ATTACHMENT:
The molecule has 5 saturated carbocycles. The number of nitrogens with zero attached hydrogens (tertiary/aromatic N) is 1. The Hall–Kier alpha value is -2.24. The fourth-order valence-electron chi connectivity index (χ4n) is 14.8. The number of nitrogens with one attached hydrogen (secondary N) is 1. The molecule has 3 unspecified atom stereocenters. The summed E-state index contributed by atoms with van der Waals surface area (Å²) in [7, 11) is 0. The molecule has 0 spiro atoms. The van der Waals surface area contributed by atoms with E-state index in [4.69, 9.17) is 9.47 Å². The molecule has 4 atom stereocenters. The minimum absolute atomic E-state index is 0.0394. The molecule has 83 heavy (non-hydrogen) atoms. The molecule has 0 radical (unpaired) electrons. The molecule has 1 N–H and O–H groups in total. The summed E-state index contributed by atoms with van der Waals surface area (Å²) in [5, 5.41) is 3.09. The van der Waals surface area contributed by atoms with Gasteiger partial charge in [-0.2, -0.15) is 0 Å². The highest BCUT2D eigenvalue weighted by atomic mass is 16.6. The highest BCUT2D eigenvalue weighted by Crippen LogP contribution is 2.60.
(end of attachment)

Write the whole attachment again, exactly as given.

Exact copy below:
The molecule has 5 saturated carbocycles. The number of nitrogens with zero attached hydrogens (tertiary/aromatic N) is 1. The Hall–Kier alpha value is -2.24. The fourth-order valence-electron chi connectivity index (χ4n) is 14.8. The number of nitrogens with one attached hydrogen (secondary N) is 1. The molecule has 3 unspecified atom stereocenters. The summed E-state index contributed by atoms with van der Waals surface area (Å²) in [7, 11) is 0. The molecule has 0 spiro atoms. The van der Waals surface area contributed by atoms with E-state index in [4.69, 9.17) is 9.47 Å². The molecule has 4 atom stereocenters. The minimum absolute atomic E-state index is 0.0394. The molecule has 83 heavy (non-hydrogen) atoms. The molecule has 0 radical (unpaired) electrons. The molecule has 1 N–H and O–H groups in total. The summed E-state index contributed by atoms with van der Waals surface area (Å²) in [5, 5.41) is 3.09. The van der Waals surface area contributed by atoms with Gasteiger partial charge in [-0.2, -0.15) is 0 Å². The highest BCUT2D eigenvalue weighted by atomic mass is 16.6. The highest BCUT2D eigenvalue weighted by Crippen LogP contribution is 2.60.